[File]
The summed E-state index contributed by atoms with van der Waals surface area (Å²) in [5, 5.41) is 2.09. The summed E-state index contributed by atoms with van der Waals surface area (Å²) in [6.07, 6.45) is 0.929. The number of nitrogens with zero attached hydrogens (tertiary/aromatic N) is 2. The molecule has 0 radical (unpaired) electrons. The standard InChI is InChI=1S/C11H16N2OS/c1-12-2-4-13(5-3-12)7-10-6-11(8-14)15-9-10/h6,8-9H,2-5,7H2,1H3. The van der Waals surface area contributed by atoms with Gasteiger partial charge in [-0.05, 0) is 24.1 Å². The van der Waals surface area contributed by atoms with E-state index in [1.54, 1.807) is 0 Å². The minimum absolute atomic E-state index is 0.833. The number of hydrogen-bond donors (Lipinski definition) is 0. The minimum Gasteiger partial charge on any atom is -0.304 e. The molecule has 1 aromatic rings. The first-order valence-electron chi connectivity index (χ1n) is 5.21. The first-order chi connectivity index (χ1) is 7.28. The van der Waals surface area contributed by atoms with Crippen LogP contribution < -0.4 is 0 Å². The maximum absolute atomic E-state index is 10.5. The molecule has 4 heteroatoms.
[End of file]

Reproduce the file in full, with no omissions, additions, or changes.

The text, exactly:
The summed E-state index contributed by atoms with van der Waals surface area (Å²) in [5, 5.41) is 2.09. The summed E-state index contributed by atoms with van der Waals surface area (Å²) in [6.07, 6.45) is 0.929. The number of nitrogens with zero attached hydrogens (tertiary/aromatic N) is 2. The molecule has 0 radical (unpaired) electrons. The standard InChI is InChI=1S/C11H16N2OS/c1-12-2-4-13(5-3-12)7-10-6-11(8-14)15-9-10/h6,8-9H,2-5,7H2,1H3. The van der Waals surface area contributed by atoms with Gasteiger partial charge in [-0.05, 0) is 24.1 Å². The van der Waals surface area contributed by atoms with E-state index in [1.54, 1.807) is 0 Å². The minimum absolute atomic E-state index is 0.833. The number of hydrogen-bond donors (Lipinski definition) is 0. The minimum Gasteiger partial charge on any atom is -0.304 e. The molecule has 1 aromatic rings. The first-order valence-electron chi connectivity index (χ1n) is 5.21. The first-order chi connectivity index (χ1) is 7.28. The van der Waals surface area contributed by atoms with Crippen LogP contribution < -0.4 is 0 Å². The maximum absolute atomic E-state index is 10.5. The molecule has 4 heteroatoms.